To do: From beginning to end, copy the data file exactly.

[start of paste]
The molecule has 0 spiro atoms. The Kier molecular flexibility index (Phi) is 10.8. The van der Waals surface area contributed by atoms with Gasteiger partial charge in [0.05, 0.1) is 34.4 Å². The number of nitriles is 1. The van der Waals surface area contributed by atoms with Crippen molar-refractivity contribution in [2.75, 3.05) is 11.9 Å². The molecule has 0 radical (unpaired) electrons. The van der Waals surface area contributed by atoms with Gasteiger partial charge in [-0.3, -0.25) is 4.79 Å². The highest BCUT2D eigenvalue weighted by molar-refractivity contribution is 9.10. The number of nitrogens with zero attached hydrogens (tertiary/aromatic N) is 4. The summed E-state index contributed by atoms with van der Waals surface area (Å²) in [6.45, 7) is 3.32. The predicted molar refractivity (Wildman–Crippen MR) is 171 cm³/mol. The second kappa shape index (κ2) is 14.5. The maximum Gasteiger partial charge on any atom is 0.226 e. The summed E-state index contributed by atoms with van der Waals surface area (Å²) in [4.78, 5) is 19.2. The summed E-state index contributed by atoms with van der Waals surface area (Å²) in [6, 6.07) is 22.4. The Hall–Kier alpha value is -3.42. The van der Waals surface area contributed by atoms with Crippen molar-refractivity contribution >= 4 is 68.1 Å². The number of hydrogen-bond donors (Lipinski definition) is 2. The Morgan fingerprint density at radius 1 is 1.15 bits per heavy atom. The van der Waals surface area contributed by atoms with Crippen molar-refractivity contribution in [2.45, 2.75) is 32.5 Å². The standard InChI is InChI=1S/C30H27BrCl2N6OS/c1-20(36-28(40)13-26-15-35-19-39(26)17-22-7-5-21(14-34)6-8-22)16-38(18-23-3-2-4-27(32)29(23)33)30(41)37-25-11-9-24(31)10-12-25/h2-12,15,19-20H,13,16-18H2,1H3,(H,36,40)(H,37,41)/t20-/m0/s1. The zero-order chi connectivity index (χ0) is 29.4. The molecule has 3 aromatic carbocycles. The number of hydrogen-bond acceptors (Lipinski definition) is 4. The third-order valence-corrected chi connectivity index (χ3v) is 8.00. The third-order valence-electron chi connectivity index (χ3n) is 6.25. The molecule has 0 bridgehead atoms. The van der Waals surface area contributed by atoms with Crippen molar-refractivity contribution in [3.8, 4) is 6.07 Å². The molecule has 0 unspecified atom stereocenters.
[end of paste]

The molecule has 0 spiro atoms. The Kier molecular flexibility index (Phi) is 10.8. The van der Waals surface area contributed by atoms with Gasteiger partial charge in [0.05, 0.1) is 34.4 Å². The number of nitriles is 1. The van der Waals surface area contributed by atoms with Crippen molar-refractivity contribution in [2.75, 3.05) is 11.9 Å². The molecule has 0 radical (unpaired) electrons. The van der Waals surface area contributed by atoms with Gasteiger partial charge in [-0.3, -0.25) is 4.79 Å². The highest BCUT2D eigenvalue weighted by molar-refractivity contribution is 9.10. The number of nitrogens with zero attached hydrogens (tertiary/aromatic N) is 4. The summed E-state index contributed by atoms with van der Waals surface area (Å²) in [6.45, 7) is 3.32. The predicted molar refractivity (Wildman–Crippen MR) is 171 cm³/mol. The second kappa shape index (κ2) is 14.5. The maximum Gasteiger partial charge on any atom is 0.226 e. The summed E-state index contributed by atoms with van der Waals surface area (Å²) in [4.78, 5) is 19.2. The summed E-state index contributed by atoms with van der Waals surface area (Å²) in [6, 6.07) is 22.4. The Hall–Kier alpha value is -3.42. The van der Waals surface area contributed by atoms with Crippen molar-refractivity contribution >= 4 is 68.1 Å². The number of hydrogen-bond donors (Lipinski definition) is 2. The Morgan fingerprint density at radius 1 is 1.15 bits per heavy atom. The van der Waals surface area contributed by atoms with Crippen molar-refractivity contribution in [2.45, 2.75) is 32.5 Å². The standard InChI is InChI=1S/C30H27BrCl2N6OS/c1-20(36-28(40)13-26-15-35-19-39(26)17-22-7-5-21(14-34)6-8-22)16-38(18-23-3-2-4-27(32)29(23)33)30(41)37-25-11-9-24(31)10-12-25/h2-12,15,19-20H,13,16-18H2,1H3,(H,36,40)(H,37,41)/t20-/m0/s1. The zero-order chi connectivity index (χ0) is 29.4. The molecule has 3 aromatic carbocycles. The number of hydrogen-bond acceptors (Lipinski definition) is 4. The third-order valence-corrected chi connectivity index (χ3v) is 8.00. The third-order valence-electron chi connectivity index (χ3n) is 6.25. The molecule has 0 bridgehead atoms. The van der Waals surface area contributed by atoms with Crippen molar-refractivity contribution in [3.8, 4) is 6.07 Å². The molecule has 0 unspecified atom stereocenters.